Two weeks ago, my good friend Margaret Austin wrote an excellent blog on how to begin to Push Back the Darkness. And it’s had me thinking…what are other practical ways you and I can push back the encroaching darkness in our culture, our families, our own personal lives, and in our children? There are many ways to push back the darkness, but I can think of two simple ways right off the bat. One is prayer, a topic I blogged about last week. But the other is practicing the presence of the table.
High school was hard for me. Really hard. I never felt like I fit in, and I always felt like I was walking uphill or swimming against the tide. I can still remember the feeling of driving up to campus in my 1986 red and gray suburban, hoisting my ginormous, green, Lands Ends backpack onto my back, and lugging my books, my nagging worries, and all of my insecurities and feelings of failure around with me to class. My school was on the other side of town from where my family lived, so at the end of the day at 5:00pm, after my sports’ practice was over, I had an hour long drive home in rush hour traffic to look forward to. By the time I walked in the door at the end of the day, I was weary and spent from battling the hardships of the day. But I always had one thing to consistently look forward to – my mother’s table. I can still remember the feeling of opening the side door to our house and stepping into the kitchen. My mom always had a candle burning in the kitchen window, a signal we knew was there to welcome us home, and her table was always set, complete with placemats, cloth napkins, silverware, and candles burning in the wooden barley twist candlesticks.
When dinner was ready, my brothers and I each had our own place at the table, a place that remained consistently ours from elementary school through college, and it didn’t matter what paper was due the next day, what exam we were studying for, or what math problem had our stomach in knots. Each one of us stopped what we were doing when it was time for dinner and took our place at the table.
I miss those meals at my mothers’ table. I miss the consistency of being known, fed, loved, cared for, and heard, no matter what had happened during the day. I miss the conversations about theology and politics that took place as we grew older, and I miss the laughter that my brothers always provided. Now that we are older with families of our own, we sometimes get to sit around the table again at my parents’ house, but it’s never been quite the same.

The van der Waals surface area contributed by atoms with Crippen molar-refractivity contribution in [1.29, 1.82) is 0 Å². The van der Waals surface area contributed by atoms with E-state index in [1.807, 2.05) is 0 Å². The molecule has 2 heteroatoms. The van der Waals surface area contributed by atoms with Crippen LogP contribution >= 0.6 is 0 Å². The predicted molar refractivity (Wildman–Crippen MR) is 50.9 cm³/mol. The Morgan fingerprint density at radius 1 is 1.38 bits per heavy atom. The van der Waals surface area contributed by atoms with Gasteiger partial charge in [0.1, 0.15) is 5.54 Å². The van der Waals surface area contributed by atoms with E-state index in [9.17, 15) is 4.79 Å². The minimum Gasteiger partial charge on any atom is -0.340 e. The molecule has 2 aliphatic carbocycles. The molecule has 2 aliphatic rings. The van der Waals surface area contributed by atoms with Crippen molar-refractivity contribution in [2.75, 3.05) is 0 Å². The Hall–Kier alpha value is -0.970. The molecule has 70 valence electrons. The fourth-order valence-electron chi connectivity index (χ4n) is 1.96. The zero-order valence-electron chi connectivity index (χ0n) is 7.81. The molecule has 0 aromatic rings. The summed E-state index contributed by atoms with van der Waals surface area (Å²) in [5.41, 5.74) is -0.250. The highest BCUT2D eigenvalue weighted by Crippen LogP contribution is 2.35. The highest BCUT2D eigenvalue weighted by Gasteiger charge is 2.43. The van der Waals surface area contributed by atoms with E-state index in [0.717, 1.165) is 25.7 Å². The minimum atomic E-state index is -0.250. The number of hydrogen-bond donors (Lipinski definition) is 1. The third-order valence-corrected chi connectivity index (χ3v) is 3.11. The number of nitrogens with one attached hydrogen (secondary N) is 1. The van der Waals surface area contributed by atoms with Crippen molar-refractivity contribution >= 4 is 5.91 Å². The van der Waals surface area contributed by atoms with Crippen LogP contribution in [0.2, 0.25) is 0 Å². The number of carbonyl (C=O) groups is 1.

My mother’s table was a refuge for me, a place where my family consistently practiced the healing presence of one another.
Fast forward to the present day. Over at the Baker household, I really can’t remember the last time I used cloth napkins at my table. I have “paper plates” on my grocery list as a staple item, right up there with laundry detergent and toilet paper, and most of our conversations consist of me trying to convince my girls that I really did think the joke they told was funny (my best fake laugh at the end of the day usually just isn’t all that convincing), telling Caroline to sit on her rear end, not on her knees, reminding Lizzie that if she gets up randomly from the table one more time, she will eat by herself in the next room, telling Lillian for the third time to put her book down and actually look at the rest of us while she is eating, and trying to coax Mia Grace to actually chew her food and not hold each bite in her mouth for thirty minutes.
Just so I don’t throw in the towel on family dinners all together, I have to consistently remind myself that my mother did not start using cloth napkins at the table until I was in high school, and I don’t remember any deep, theological conversations taking place until I was around the age of 16. Up to that point, the most theological thing that was said was, “Please stop passing gas at the table.”
With that being said, I have to remind myself at the beginning of each and every school year when schedules ramp up and my patience and energy dwindles that no matter where my family is in its stage of “table life,” profound healing has the potential to occur and lessons in theology are preached each and every evening around the table. And whatever I have to do to fight for my family to actually sit down and eat together is worth every ounce of time, effort, and creative energy I can muster.
Why?…Because as we practice the presence of being together, we are literally pushing back the darkness.
The table communicates to a child that he has a place, no matter what his day was like at school or who left him out. The table communicates to a child that she has a voice and people who want to hear what she has to say, no matter how deaf the world around her can be. The table communicates to each of us that community is important, that practicing the presence of people is necessary, and that true nourishment cannot occur living life on our own as an island.